I’m excited to present some new work on “Global Spacetime Similarity” at the IPP2 at UC Irvine later this week (March 20 & 21). Here’s the abstract for my talk:
There are two classes of topologies most often placed on the space of Lorentz metrics on a fixed manifold. As I interpret a complaint of Geroch (1970, 1971), however, neither of these standard classes correctly captures a notion of global spacetime similarity. In particular, Geroch presents examples to illustrate that one class, the compact-open topologies, in general seems to be too coarse, while another, the open (Whitney) topologies, in general seems to be too fine. After elaborating further the mathematical and physical reasons for these failures, I then construct a topology that succeeds in capturing a notion of global spacetime similarity and investigate some of its mathematical and physical properties.
Beyond the intrinsic value of being able to compare spacetimes globally, having such a notion also provides a way to make the concept of an approximate (global) spacetime symmetry precise. Cosmologists and astrophysicists often idealize certain systems of interest (e.g., the universe or an isolated star or black hole) as having particular perfect symmetries, such as being homogeneous and isotropic, or static and spherical symmetric. One would like to say something definite about why (certain) inferences from these idealized models can produce reliable knowledge about their physical target systems. I take part of the story to consist in an account of which kinds of inferences are stable when one moves from perfect to approximate symmetry.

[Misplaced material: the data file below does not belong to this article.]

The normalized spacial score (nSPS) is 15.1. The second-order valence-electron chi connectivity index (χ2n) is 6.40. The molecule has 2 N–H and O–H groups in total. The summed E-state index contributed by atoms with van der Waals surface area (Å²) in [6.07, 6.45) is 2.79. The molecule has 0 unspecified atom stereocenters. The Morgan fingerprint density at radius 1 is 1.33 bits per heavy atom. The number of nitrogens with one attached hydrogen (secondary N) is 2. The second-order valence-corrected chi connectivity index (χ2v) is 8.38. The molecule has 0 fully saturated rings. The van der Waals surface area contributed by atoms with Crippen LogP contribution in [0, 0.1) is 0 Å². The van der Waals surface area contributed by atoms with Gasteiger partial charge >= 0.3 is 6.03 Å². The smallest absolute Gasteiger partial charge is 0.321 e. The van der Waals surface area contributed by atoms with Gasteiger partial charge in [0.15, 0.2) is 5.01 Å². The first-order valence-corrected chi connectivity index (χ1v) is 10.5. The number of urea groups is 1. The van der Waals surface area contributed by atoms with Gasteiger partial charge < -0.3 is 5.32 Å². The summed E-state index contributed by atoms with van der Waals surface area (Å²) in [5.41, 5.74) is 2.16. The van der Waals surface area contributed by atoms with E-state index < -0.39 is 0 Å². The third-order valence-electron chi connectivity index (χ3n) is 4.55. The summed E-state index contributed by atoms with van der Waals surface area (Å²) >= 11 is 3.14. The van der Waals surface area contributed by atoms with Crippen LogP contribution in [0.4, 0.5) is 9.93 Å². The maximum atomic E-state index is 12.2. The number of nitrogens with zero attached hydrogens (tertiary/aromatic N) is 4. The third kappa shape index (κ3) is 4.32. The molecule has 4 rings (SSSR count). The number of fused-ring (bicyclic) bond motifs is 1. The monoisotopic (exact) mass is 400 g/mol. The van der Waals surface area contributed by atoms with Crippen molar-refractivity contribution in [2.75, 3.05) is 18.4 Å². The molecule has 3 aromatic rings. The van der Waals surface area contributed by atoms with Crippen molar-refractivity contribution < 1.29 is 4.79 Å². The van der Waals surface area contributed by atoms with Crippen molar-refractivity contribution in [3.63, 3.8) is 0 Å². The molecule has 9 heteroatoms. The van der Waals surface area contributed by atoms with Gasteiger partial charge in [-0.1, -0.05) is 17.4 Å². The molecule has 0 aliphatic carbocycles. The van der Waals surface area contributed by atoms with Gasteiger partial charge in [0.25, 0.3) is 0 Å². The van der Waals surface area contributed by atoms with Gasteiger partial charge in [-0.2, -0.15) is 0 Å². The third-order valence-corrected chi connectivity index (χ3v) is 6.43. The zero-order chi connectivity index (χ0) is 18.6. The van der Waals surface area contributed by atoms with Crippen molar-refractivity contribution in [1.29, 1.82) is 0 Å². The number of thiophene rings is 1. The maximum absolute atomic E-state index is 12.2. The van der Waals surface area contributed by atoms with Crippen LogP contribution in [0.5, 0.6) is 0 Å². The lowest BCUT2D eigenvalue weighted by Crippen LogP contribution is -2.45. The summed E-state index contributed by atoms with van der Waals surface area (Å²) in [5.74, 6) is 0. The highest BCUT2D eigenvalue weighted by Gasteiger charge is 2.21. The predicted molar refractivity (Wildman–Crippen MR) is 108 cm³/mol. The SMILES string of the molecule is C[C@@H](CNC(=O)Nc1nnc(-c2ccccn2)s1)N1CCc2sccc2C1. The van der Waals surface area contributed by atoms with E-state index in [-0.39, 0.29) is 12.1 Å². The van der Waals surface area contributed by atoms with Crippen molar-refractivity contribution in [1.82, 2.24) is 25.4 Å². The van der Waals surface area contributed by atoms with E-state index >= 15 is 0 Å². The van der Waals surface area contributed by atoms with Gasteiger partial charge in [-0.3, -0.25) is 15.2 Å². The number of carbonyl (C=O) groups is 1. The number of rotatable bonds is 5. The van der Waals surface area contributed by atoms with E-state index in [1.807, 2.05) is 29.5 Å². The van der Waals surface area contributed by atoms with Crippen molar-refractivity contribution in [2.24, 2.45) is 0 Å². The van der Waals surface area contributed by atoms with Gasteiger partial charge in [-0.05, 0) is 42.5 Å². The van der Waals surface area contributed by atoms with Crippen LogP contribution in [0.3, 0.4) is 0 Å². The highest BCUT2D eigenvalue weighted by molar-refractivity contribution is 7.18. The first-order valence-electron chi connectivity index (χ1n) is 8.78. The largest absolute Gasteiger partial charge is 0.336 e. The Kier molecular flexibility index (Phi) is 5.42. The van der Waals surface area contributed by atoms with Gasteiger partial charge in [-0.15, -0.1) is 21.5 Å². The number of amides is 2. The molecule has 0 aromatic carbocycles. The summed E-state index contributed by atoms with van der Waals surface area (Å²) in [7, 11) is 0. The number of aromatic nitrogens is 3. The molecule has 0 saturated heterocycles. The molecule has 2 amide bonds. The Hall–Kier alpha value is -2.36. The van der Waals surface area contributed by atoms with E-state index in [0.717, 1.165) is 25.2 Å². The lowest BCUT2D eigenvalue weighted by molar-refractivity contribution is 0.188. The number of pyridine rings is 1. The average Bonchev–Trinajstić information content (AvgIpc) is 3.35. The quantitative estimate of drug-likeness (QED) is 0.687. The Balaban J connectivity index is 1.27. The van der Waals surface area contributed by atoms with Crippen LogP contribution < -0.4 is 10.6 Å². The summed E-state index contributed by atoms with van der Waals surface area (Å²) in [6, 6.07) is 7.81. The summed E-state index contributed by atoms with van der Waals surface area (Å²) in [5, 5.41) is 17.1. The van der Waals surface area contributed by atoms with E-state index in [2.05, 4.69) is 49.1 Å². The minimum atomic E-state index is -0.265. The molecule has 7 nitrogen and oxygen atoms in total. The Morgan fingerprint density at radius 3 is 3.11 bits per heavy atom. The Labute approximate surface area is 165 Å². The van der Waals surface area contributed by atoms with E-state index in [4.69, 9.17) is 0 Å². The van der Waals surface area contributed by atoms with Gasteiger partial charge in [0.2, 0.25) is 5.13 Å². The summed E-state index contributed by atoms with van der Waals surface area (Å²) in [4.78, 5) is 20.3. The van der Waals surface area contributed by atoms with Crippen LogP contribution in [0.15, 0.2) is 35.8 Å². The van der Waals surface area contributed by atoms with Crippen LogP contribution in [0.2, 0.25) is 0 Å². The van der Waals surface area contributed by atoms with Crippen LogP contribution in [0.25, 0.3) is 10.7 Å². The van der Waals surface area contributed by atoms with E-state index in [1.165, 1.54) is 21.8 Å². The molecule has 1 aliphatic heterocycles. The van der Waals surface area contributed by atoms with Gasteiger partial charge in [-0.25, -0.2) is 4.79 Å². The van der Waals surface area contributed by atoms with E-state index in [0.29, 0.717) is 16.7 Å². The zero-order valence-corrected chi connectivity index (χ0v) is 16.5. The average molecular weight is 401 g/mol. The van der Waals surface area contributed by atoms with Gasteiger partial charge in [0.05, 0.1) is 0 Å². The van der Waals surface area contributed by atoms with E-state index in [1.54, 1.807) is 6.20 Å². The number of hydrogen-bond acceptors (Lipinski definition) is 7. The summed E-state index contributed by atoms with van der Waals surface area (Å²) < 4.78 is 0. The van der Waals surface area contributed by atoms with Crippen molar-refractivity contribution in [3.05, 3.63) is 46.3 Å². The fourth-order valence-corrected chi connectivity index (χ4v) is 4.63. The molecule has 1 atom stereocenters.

After the conference, from March 23 to April 15, I’ll be in the Steel City to visit Profs. Robert Batterman and John D. Norton at the University of Pittsburgh’s Departments of Philosophy and History and Philosophy of Science, respectively. This trip is the second part of the DDIG-sponsored excursion I’ve mentioned before. I’m looking forward to much discussion about idealization, approximation, and intertheoretic reduction in the physical sciences with them and other dear colleagues at the beautiful Cathedral of Learning.
But the biggest and most exciting pieces of news of the season come from Bavaria and the Upper Midwest! In late June I will join the Munich Center for Mathematical Philosophy at Ludwig Maximilians Universität for 14 months as a Marie Curie Fellow. Specifically, I will be supported through an International Incoming Fellowship from the Marie Curie Actions program of the European Commission. I’d encourage other researchers in philosophy to check out this program: although the fellowships are very competitive, they provide some of the most generously funded research opportunities in Europe.
Then, in late August of 2015, I will move to the Minneapolis/St. Paul area to join the Department of Philosophy at the University of Minnesota, Twin Cities as an Assistant Professor. I’m especially eager to work with my new colleagues there to provide outstanding curricula for students and to be part of all the exciting things happening at the Minnesota Center for Philosophy of Science.